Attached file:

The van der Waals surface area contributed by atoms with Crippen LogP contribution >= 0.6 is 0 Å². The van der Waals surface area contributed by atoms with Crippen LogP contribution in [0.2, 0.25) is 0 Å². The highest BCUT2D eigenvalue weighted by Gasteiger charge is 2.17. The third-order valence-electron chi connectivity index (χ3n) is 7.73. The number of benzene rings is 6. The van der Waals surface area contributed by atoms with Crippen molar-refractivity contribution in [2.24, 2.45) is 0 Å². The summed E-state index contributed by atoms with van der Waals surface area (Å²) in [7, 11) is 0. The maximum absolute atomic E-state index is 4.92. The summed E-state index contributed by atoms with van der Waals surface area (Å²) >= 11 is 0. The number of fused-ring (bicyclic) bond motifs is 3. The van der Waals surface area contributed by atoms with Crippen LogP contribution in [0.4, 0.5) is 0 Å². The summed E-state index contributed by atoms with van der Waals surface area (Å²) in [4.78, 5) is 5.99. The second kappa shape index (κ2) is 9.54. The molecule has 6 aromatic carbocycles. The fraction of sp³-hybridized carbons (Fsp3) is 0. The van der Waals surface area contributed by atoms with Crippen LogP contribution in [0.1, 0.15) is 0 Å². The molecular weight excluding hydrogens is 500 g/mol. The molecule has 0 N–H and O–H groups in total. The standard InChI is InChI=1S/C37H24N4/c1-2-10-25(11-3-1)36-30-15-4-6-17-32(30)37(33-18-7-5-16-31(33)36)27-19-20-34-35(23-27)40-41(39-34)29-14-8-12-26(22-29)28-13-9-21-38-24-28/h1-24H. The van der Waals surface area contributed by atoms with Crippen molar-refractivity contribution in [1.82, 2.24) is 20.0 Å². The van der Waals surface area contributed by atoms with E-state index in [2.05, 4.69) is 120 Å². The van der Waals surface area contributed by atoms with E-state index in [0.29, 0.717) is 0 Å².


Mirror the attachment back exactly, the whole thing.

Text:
The van der Waals surface area contributed by atoms with Crippen LogP contribution >= 0.6 is 0 Å². The van der Waals surface area contributed by atoms with Crippen LogP contribution in [0.2, 0.25) is 0 Å². The highest BCUT2D eigenvalue weighted by Gasteiger charge is 2.17. The third-order valence-electron chi connectivity index (χ3n) is 7.73. The number of benzene rings is 6. The van der Waals surface area contributed by atoms with Crippen molar-refractivity contribution in [2.24, 2.45) is 0 Å². The summed E-state index contributed by atoms with van der Waals surface area (Å²) in [7, 11) is 0. The maximum absolute atomic E-state index is 4.92. The summed E-state index contributed by atoms with van der Waals surface area (Å²) >= 11 is 0. The number of fused-ring (bicyclic) bond motifs is 3. The van der Waals surface area contributed by atoms with Crippen LogP contribution in [0.4, 0.5) is 0 Å². The summed E-state index contributed by atoms with van der Waals surface area (Å²) in [4.78, 5) is 5.99. The second kappa shape index (κ2) is 9.54. The molecule has 6 aromatic carbocycles. The fraction of sp³-hybridized carbons (Fsp3) is 0. The van der Waals surface area contributed by atoms with Crippen LogP contribution in [0.1, 0.15) is 0 Å². The molecular weight excluding hydrogens is 500 g/mol. The molecule has 0 N–H and O–H groups in total. The standard InChI is InChI=1S/C37H24N4/c1-2-10-25(11-3-1)36-30-15-4-6-17-32(30)37(33-18-7-5-16-31(33)36)27-19-20-34-35(23-27)40-41(39-34)29-14-8-12-26(22-29)28-13-9-21-38-24-28/h1-24H. The van der Waals surface area contributed by atoms with Crippen molar-refractivity contribution in [1.82, 2.24) is 20.0 Å². The van der Waals surface area contributed by atoms with E-state index in [2.05, 4.69) is 120 Å². The van der Waals surface area contributed by atoms with E-state index in [0.29, 0.717) is 0 Å².